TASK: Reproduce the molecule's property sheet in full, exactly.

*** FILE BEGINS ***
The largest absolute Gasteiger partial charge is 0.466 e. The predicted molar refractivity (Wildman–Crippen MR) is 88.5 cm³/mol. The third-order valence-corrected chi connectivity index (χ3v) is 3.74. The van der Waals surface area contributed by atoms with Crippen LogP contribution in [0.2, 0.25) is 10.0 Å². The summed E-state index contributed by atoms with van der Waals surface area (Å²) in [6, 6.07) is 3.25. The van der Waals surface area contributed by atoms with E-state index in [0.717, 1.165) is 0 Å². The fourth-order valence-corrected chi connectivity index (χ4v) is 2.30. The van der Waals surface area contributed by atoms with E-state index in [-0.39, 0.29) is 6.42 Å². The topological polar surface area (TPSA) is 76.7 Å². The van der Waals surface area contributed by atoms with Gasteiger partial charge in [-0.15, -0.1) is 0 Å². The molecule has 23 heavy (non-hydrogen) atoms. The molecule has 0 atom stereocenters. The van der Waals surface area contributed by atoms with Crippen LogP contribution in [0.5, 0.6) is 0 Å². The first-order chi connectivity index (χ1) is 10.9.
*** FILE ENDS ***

The largest absolute Gasteiger partial charge is 0.466 e. The predicted molar refractivity (Wildman–Crippen MR) is 88.5 cm³/mol. The third-order valence-corrected chi connectivity index (χ3v) is 3.74. The van der Waals surface area contributed by atoms with Crippen LogP contribution in [0.2, 0.25) is 10.0 Å². The summed E-state index contributed by atoms with van der Waals surface area (Å²) in [6, 6.07) is 3.25. The van der Waals surface area contributed by atoms with E-state index in [0.717, 1.165) is 0 Å². The fourth-order valence-corrected chi connectivity index (χ4v) is 2.30. The van der Waals surface area contributed by atoms with E-state index in [-0.39, 0.29) is 6.42 Å². The topological polar surface area (TPSA) is 76.7 Å². The van der Waals surface area contributed by atoms with Gasteiger partial charge in [-0.15, -0.1) is 0 Å². The molecule has 23 heavy (non-hydrogen) atoms. The molecule has 0 atom stereocenters. The van der Waals surface area contributed by atoms with Crippen LogP contribution in [0.5, 0.6) is 0 Å². The first-order chi connectivity index (χ1) is 10.9.